TIME

Get Ready for a Massive World Cup Hangover, Brazil

Stadium 'Arena da Baixada' in Curitiba
The stadium 'Arena da Baixada' under construction in Curitiba, Brazil, December 14, 2013. Marcus Brandt—picture-alliance/DPA/AP

The overzealous and costly build-up to the games will leave the country footing an astronomical bill.

Nobody expected the United States to emerge out of the group stage in this month’s World Cup. Yet by compiling a 1-1-1 record against Ghana, Portugal and Germany, they squeaked by thanks to FIFA’s score differential rule. Hundreds of thousands of fans of the U.S. team celebrated long and hard Thursday night. Around the globe, hundreds of millions of soccer fans have been doing the same.

Brazil is throwing a party that, in the end, will cost it somewhere between $15 billion and $20 billion, according to a report in Sports Business Journal. FIFA keeps the revenue from TV rights, tickets, corporate sponsorships and marketing. Brazil gets to keep, in my estimate, around $500 million from tourist spending. That’s not a very favorable equation.

South Africa spent around $6 billion for the 2010 World Cup. Germany (2006), France (1998) and the United States (1994), with developed infrastructure and modern stadiums, spent less than a billion each. When they co-hosted in 2002 and built new facilities, South Korea spent $2.5 billion and Japan $5 billion.

Here’s part of Brazil’s problem: FIFA requires that each host country have eight modern stadiums with at least 40,000 capacity, one of which seats 60,000 for the opening match and another with 80,000 capacity for the final contest. That threshold alone would have been difficult enough to meet, but Brazil decided to do one better: in the hopes of exposing 12 of its cities to the world, Brazil committed to having 12 venues, each with a minimum capacity of 40,000.

In 2009, the Brazilian Football Confederation initially estimated the 12 stadiums being refitted or built for the World Cup would cost about $1.1 billion. The total stadium budget eventually rose to more than $4.7 billion. Nine of the stadiums were new, and of these seven were built on the site of existing stadiums that were demolished. Four stadiums were built in cities with no football team in the first division of Brazil’s soccer leagues. In Manaus, there is a second division team with an average attendance of around 1,500 per game. Manaus now has a new stadium with a capacity of 42,374, at a cost of $325 million. It will be used for a grand total of four games during the World Cup.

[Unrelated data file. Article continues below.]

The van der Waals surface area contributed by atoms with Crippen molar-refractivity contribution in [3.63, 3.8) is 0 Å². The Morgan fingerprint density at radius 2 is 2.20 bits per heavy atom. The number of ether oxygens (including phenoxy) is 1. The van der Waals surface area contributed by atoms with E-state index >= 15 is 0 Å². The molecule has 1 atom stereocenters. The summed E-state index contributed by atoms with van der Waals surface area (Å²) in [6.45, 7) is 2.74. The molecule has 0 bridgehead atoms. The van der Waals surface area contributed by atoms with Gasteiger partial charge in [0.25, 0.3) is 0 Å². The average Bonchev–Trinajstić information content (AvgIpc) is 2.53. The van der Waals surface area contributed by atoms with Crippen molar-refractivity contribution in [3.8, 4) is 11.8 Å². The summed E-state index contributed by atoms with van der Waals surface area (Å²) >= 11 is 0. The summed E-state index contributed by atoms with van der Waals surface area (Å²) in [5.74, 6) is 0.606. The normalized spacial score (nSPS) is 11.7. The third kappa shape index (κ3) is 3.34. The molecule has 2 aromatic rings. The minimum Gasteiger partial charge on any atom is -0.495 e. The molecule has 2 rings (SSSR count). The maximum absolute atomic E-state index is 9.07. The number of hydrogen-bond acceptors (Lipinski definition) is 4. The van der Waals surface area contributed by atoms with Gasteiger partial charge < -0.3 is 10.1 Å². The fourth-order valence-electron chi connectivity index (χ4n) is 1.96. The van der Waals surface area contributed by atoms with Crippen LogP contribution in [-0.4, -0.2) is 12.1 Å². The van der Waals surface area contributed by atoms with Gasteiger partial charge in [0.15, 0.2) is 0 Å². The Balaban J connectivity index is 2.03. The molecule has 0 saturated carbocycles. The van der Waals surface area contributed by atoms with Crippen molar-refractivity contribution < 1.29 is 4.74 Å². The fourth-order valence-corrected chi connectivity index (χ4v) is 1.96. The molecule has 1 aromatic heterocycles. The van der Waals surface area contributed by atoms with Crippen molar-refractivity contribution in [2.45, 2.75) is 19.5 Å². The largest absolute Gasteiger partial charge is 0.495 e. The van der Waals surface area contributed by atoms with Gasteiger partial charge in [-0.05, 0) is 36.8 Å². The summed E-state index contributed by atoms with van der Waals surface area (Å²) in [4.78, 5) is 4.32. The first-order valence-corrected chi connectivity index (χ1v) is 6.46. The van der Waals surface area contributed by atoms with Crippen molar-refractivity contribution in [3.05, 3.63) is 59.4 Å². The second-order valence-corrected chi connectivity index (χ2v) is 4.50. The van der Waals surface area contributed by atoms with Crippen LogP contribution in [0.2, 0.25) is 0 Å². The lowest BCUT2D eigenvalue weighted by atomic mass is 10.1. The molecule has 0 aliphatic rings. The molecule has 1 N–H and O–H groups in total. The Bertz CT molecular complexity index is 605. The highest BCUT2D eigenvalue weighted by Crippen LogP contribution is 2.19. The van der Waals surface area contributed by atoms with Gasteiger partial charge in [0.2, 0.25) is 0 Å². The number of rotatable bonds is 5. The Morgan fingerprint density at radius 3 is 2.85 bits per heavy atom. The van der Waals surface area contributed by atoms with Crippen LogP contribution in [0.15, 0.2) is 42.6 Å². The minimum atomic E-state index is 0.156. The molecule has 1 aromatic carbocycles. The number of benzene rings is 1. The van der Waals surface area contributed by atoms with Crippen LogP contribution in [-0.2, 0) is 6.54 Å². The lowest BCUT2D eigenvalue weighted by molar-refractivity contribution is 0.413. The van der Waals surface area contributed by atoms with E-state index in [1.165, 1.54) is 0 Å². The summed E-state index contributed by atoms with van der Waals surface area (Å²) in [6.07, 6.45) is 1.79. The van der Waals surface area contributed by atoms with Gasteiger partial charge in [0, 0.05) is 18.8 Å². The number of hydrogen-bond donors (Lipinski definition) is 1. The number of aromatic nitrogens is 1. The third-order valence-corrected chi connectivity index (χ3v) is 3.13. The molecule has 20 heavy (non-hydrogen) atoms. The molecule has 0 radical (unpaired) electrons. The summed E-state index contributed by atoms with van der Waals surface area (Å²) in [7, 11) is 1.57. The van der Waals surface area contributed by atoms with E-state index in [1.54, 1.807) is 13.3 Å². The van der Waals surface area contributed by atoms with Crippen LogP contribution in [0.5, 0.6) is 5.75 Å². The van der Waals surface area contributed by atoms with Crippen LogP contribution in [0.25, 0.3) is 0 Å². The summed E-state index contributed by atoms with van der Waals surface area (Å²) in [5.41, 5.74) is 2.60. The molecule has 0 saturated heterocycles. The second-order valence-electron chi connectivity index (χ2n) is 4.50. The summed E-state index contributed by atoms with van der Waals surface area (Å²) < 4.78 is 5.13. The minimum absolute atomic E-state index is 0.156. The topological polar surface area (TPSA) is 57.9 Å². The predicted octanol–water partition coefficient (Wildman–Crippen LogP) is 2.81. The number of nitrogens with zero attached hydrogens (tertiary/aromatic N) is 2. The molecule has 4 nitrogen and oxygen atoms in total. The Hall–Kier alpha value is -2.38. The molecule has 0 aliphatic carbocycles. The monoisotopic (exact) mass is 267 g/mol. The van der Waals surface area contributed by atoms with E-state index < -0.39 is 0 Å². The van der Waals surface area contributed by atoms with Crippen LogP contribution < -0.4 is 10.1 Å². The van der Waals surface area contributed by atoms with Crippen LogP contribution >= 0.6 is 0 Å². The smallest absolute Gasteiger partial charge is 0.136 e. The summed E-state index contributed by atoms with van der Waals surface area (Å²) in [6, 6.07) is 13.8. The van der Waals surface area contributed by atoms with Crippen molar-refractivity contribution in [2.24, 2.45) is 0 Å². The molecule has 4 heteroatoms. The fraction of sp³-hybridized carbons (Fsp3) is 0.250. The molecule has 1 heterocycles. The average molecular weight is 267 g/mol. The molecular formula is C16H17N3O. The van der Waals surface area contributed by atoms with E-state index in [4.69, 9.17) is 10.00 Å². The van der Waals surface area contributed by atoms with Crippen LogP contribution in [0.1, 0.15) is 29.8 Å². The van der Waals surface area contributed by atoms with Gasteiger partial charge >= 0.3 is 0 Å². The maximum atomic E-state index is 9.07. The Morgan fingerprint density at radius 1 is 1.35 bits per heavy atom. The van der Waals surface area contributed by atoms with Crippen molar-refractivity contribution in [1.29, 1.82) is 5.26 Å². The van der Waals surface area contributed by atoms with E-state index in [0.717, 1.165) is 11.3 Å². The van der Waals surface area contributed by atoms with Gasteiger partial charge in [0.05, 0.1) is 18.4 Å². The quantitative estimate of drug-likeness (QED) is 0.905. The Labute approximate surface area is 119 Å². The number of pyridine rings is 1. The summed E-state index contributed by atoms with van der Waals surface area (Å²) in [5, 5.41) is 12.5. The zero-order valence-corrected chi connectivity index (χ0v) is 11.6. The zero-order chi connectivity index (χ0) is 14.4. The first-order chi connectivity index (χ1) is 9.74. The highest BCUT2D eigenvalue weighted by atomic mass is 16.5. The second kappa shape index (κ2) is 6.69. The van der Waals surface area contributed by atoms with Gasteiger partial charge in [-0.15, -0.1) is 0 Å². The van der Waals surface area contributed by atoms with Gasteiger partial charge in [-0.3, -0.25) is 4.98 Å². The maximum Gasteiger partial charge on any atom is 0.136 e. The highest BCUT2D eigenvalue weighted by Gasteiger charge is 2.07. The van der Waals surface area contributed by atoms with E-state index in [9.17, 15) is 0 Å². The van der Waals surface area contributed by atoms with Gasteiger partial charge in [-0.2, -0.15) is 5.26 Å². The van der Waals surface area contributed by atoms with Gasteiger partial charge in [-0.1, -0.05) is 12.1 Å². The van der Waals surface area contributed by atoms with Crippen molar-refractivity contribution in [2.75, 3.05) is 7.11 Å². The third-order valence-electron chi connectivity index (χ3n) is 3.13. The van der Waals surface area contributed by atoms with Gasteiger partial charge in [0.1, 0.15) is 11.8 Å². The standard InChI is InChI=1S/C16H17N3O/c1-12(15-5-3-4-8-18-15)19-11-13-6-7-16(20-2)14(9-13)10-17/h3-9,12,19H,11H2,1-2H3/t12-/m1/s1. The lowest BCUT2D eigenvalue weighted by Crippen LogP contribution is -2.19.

The Mane Garrincha National Stadium cost a reported $900 million to build and has a capacity of more than 70,000. Fortaleza, Recife and Salvador all have football teams in the first division, but the average attendance per game is around 15,000, with an average ticket price of $10. Recife already had three large, multi-purpose stadiums. The populations in these cities do not come close to having the purchasing power to pay ticket prices high enough to maintain those stadiums, let alone to service the construction debt.

In São Paulo, the venerable Morumbi Stadium was excluded from the World Cup because it didn’t meet FIFA’s standards. The local organizing committee for the World Cup decided to build a new stadium rather than refurbish Morumbi. After its overview visit to Brazil in May 2011, FIFA required enhancements to the new facility’s design. Those upgrades carried an estimated price tag of $650 million, a 30% increase in the total cost. The construction was disrupted in early 2014 when a crane collapse destroyed a good section of the stadium; a work stoppage followed.

At the famous Maracanã Stadium in Rio, which was originally built for the 1950 World Cup, there was a $200 million renovation for the Pan American Games in 2007. That renovation was not sufficient in FIFA’s judgment, so subsequent to the Pan American Games, Maracanã Stadium was partly demolished and then rebuilt for more than $500 million. Part of the rebuild required the demolition of the Indigenous Cultural Center (the first indigenous museum in Latin America), a school and a gymnasium to allow for a parking garage. A nearby water park was also leveled.

The land was slated to become a parking lot, but, as the World Cup matches began on June 12, 2014, there was no lot there. Seven-hundred families had been displaced. The first 100 were removed at gunpoint and resettled two hours away in a western suburb of Rio. The remaining families protested and sued, and eventually received better treatment.

The non-sport infrastructure investments for the Cup principally involve the construction of rapid bus lanes to transport officials, athletes and fans from the airport and hotels to the stadiums and new airport runways or terminals. Security costs likely will rise above $1 billion.

Apart from an estimated 250,000 poor Brazilians who have been relocated from their homes, the country suffers from highly deficient public health and education systems and woefully inadequate public transportation. It is little wonder that massive demonstrations and strikes accompanied the build-up to the World Cup.

It will all be over in a few weeks and the Brazilian government will have a massive bill to pay – both to its bondholders and to its people. The party’s hangover is coming.

Andrew Zimbalist is the Robert A. Woods Professor of Economics at Smith College. His latest book is The Sabermetric Revolution: Assessing the Growth of Analytics in Baseball.

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